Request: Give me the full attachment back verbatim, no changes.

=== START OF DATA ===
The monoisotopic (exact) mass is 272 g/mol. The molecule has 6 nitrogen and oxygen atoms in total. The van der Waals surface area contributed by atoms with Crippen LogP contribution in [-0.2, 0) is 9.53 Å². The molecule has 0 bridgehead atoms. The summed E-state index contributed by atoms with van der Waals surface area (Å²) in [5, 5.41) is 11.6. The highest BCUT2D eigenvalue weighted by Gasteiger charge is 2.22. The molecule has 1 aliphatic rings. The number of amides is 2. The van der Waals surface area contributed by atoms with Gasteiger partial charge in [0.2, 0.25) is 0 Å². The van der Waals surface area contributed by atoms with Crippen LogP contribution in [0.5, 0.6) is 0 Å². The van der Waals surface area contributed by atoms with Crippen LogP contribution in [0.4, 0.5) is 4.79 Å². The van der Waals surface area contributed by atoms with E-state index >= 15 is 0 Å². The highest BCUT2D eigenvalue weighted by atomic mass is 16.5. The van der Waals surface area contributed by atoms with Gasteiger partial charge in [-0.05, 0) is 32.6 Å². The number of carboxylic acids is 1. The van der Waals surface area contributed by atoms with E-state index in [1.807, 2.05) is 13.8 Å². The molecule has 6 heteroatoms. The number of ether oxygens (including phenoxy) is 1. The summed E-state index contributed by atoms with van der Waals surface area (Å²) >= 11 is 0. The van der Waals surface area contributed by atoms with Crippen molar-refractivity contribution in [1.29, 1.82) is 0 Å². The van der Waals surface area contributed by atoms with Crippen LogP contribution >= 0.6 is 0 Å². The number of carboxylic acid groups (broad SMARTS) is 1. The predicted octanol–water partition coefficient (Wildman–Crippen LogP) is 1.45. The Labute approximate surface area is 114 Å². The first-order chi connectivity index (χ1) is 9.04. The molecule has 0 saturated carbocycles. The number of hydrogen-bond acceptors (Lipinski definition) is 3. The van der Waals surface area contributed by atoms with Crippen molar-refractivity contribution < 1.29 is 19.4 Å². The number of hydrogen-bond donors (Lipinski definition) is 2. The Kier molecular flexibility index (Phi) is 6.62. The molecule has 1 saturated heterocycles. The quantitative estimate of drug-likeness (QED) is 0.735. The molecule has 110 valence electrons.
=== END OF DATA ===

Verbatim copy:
The monoisotopic (exact) mass is 272 g/mol. The molecule has 6 nitrogen and oxygen atoms in total. The van der Waals surface area contributed by atoms with Crippen LogP contribution in [-0.2, 0) is 9.53 Å². The molecule has 0 bridgehead atoms. The summed E-state index contributed by atoms with van der Waals surface area (Å²) in [5, 5.41) is 11.6. The highest BCUT2D eigenvalue weighted by Gasteiger charge is 2.22. The molecule has 1 aliphatic rings. The number of amides is 2. The van der Waals surface area contributed by atoms with Gasteiger partial charge in [0.2, 0.25) is 0 Å². The van der Waals surface area contributed by atoms with Crippen LogP contribution in [0.5, 0.6) is 0 Å². The van der Waals surface area contributed by atoms with Crippen LogP contribution in [0.4, 0.5) is 4.79 Å². The van der Waals surface area contributed by atoms with E-state index >= 15 is 0 Å². The highest BCUT2D eigenvalue weighted by atomic mass is 16.5. The van der Waals surface area contributed by atoms with Gasteiger partial charge in [-0.05, 0) is 32.6 Å². The number of carboxylic acids is 1. The van der Waals surface area contributed by atoms with E-state index in [1.807, 2.05) is 13.8 Å². The molecule has 6 heteroatoms. The number of ether oxygens (including phenoxy) is 1. The summed E-state index contributed by atoms with van der Waals surface area (Å²) >= 11 is 0. The van der Waals surface area contributed by atoms with Crippen molar-refractivity contribution in [1.29, 1.82) is 0 Å². The van der Waals surface area contributed by atoms with Crippen LogP contribution >= 0.6 is 0 Å². The number of carboxylic acid groups (broad SMARTS) is 1. The predicted octanol–water partition coefficient (Wildman–Crippen LogP) is 1.45. The Labute approximate surface area is 114 Å². The first-order chi connectivity index (χ1) is 9.04. The molecule has 0 saturated carbocycles. The number of hydrogen-bond acceptors (Lipinski definition) is 3. The van der Waals surface area contributed by atoms with Crippen molar-refractivity contribution < 1.29 is 19.4 Å². The number of hydrogen-bond donors (Lipinski definition) is 2. The Kier molecular flexibility index (Phi) is 6.62. The molecule has 1 saturated heterocycles. The quantitative estimate of drug-likeness (QED) is 0.735. The molecule has 110 valence electrons.